Online ad spending by President Obama’s reelection campaign has reached over $8 million. When combined with web ad spending by the Democratic National Committee, the number tops the $10 million mark. By the end of January, GOP presidential candidates and the Republican National Committee together had spent just half that amount.
With all eyes on the Republicans as their early primaries got underway, the Obama camp spent $3 million on online advertising in January, according to Federal Election Commission reports analyzed by ClickZ Politics. An additional $115,000 has gone to Mobile Commons for text messages since 2011.
The DNC spent very little on web ads in January – around $24,000. In all the party has paid around $2 million for online advertising since the start of the 2012 election cycle, though it is unclear how much of that went to support Obama’s reelection efforts. Nearly all OFA and DNC online ad buys have gone through Bully Pulpit Interactive, though the strategy behind those buys is determined by the campaign itself.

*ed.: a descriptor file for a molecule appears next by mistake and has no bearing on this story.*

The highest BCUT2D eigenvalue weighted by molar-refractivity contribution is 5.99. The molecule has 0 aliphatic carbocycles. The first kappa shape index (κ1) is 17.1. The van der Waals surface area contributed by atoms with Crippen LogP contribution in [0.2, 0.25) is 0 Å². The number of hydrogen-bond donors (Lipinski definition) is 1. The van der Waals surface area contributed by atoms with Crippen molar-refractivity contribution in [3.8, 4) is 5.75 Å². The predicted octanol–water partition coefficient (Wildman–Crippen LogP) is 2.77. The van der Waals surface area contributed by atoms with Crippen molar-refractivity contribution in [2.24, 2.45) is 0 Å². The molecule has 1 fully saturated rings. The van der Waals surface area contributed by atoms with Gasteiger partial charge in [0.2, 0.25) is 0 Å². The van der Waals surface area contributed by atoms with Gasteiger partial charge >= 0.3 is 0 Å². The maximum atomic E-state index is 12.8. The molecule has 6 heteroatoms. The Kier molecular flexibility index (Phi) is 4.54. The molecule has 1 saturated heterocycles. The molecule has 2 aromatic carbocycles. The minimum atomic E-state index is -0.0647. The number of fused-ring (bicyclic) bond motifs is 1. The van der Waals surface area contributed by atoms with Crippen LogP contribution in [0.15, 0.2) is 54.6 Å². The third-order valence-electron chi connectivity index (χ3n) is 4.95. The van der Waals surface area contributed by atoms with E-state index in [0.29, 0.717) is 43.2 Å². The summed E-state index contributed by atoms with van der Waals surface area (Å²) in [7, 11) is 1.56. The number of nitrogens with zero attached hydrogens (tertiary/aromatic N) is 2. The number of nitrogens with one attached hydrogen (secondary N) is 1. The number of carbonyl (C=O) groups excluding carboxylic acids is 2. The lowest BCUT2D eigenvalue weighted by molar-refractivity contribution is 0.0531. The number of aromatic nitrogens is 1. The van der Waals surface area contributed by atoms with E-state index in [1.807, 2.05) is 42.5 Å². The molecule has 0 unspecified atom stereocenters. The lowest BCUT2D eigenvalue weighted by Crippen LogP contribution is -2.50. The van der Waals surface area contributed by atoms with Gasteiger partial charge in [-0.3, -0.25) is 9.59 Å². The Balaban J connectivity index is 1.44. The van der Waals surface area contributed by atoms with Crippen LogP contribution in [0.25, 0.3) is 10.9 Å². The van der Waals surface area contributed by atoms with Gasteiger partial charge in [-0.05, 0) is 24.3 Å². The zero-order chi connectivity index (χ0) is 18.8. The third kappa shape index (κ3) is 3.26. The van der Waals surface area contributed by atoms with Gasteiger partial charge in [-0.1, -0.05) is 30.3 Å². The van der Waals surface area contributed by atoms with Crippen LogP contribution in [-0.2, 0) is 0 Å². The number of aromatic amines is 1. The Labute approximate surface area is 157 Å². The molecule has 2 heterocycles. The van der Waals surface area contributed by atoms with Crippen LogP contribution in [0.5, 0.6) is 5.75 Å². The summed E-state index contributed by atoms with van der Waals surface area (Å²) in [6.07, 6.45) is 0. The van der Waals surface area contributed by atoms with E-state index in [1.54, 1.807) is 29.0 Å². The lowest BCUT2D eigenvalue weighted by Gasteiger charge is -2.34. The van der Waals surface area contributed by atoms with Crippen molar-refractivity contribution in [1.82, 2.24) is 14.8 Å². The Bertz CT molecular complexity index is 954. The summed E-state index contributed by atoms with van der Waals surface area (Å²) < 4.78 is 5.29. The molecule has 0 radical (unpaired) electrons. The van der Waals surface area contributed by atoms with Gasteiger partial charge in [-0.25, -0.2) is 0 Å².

At the end of January, the GOP presidential hopefuls and the RNC had spent around $5 million on online ads, a mere half of the Obama/DNC budget. Mitt Romney leads the pack with around $3.5 million in online ad spending reported.
Throughout January, the president’s campaign was present in GOP primary states with splashy ads aimed at voters in Iowa, New Hampshire, South Carolina, and Florida. The ads touted job growth overseen by the administration, and suggested Obama stands with the American worker. Similar messaging can be seen currently across the web.
Also, as the Michigan primary approached, the campaign steered the message to auto workers through ads about the auto industry recovery aimed at Michigan voters last week as their February 28 primary approached.
According to data gathered for the report,‘Communications Infrastructure: The Backbone of Digital,’ 88% of IT professionals and 61% of marketers ranked their company’s current communication infrastructure as 'cutting-edge' or 'good.'
President Trump's digital savvy isn't limited to social media. As it turns out, the Trump Organization owns thousands of domain names, possibly even more than 10,000.
Silicon Valley loves fancy job titles. It’s just something we do, and software and technology lend themselves to it. But it’s not always helpful.
In an often fragmented workplace, where various departments have varying opinions and goals, it can be challenging to get everyone on the same page and make strategy meetings productive.